Despite the fact that e-commerce is still in its infancy, the promise of business conducted via the Internet in Japan is looking up, according to Neil Van Wouw, Chief Technology Director for Global Online, a 4-year-old, first-tier Internet provider with around 15,000 dial-up customers.
“Japan is number two in the world in total users online, registering somewhere in the neighborhood of 10-12 million people. The potential of growth is of course there, but in terms of growth like we have seen in the U.S., e-commerce is still in its infancy.”
Electronic commerce is slow to develop largely because of the continuing conservative outlook among credit card companies and banks, and the slow deregulation procedures taking place in the telecommunications industry.
For credit card companies, SSL (secure socket layer) protocol has yet to be uniformly adopted for the Internet in Japan, resulting in a variety of methods and solutions, but ultimately hampering the growth of e-commerce.
“In fact we are one of the few businesses in Japan that offer real-time credit card signups,” Van Wouw added.
Currently banks are reluctant to back any venture where credit card security has not been agreed upon, or are fearful of the poor economic climate that currently affects Japan.
“But with the recent pressure on banks, there could be sudden changes,” said Van Wouw.
The telecommunications industry is also moving slowly forward, with international telephone companies pressuring MITI (Ministry of International Trade and Industry) for access to the local market, or awaiting pending decisions on partnerships with domestically based Japanese telephone carriers.
Such was the case with Japan’s KDD, formerly an international phone service, now allowed to operate in the domestic market as another alternative to the long distance dominance once held entirely by NTT–Japan’s version of Ma Bell.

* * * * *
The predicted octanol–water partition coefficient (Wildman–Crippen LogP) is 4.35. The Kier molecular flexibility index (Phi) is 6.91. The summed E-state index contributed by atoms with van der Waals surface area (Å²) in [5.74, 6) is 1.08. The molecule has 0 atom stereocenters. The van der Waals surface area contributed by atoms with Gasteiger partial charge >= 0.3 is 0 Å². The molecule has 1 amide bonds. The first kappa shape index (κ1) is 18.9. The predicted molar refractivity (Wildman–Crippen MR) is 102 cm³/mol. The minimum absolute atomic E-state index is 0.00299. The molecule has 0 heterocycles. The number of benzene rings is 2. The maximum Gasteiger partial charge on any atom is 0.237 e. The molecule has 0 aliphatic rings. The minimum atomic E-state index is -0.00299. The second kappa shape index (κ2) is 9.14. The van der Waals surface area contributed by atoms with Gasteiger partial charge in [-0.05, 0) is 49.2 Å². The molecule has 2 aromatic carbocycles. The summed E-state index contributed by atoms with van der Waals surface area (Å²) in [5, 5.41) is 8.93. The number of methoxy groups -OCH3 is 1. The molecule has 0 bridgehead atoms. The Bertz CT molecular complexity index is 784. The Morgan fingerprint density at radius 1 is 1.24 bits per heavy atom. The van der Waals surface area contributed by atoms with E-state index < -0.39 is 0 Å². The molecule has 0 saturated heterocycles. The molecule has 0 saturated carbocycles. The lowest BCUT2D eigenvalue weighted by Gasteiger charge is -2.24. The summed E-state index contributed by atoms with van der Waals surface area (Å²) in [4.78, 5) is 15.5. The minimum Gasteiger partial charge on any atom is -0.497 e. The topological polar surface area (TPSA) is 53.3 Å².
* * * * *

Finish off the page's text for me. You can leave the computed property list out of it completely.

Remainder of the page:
“As more and more changes are taking place in the telecommunications industry, the pace of Internet use and e-commerce should pick up,” noted Van Wouw. “Some people say that Japan is 1-2 years behind the U.S., while others point out a more extreme version at 5 years or more. Time is not a factor. Once a trend catches on, growth in the Internet and e-commerce could be as fast as it has been in the U.S.”
As it stands now, some of the more prominent e-commerce in Japan is taking place among the country’s larger banks such as Sumitomo and Tokai, while online transactions are in the planning stages for Citibank, Japan.
“What you have in Japan is a lot of talk of people doing things, developing ideas, moving forward with plans, etc. More of this ‘talk’ needs to be translated into action. Change will come faster then.”
Global Online operates on a direct international bandwidth, is the only ISP in the country with services in both English and Japanese, and also creates personal and business home pages in its Web contents division, NVision.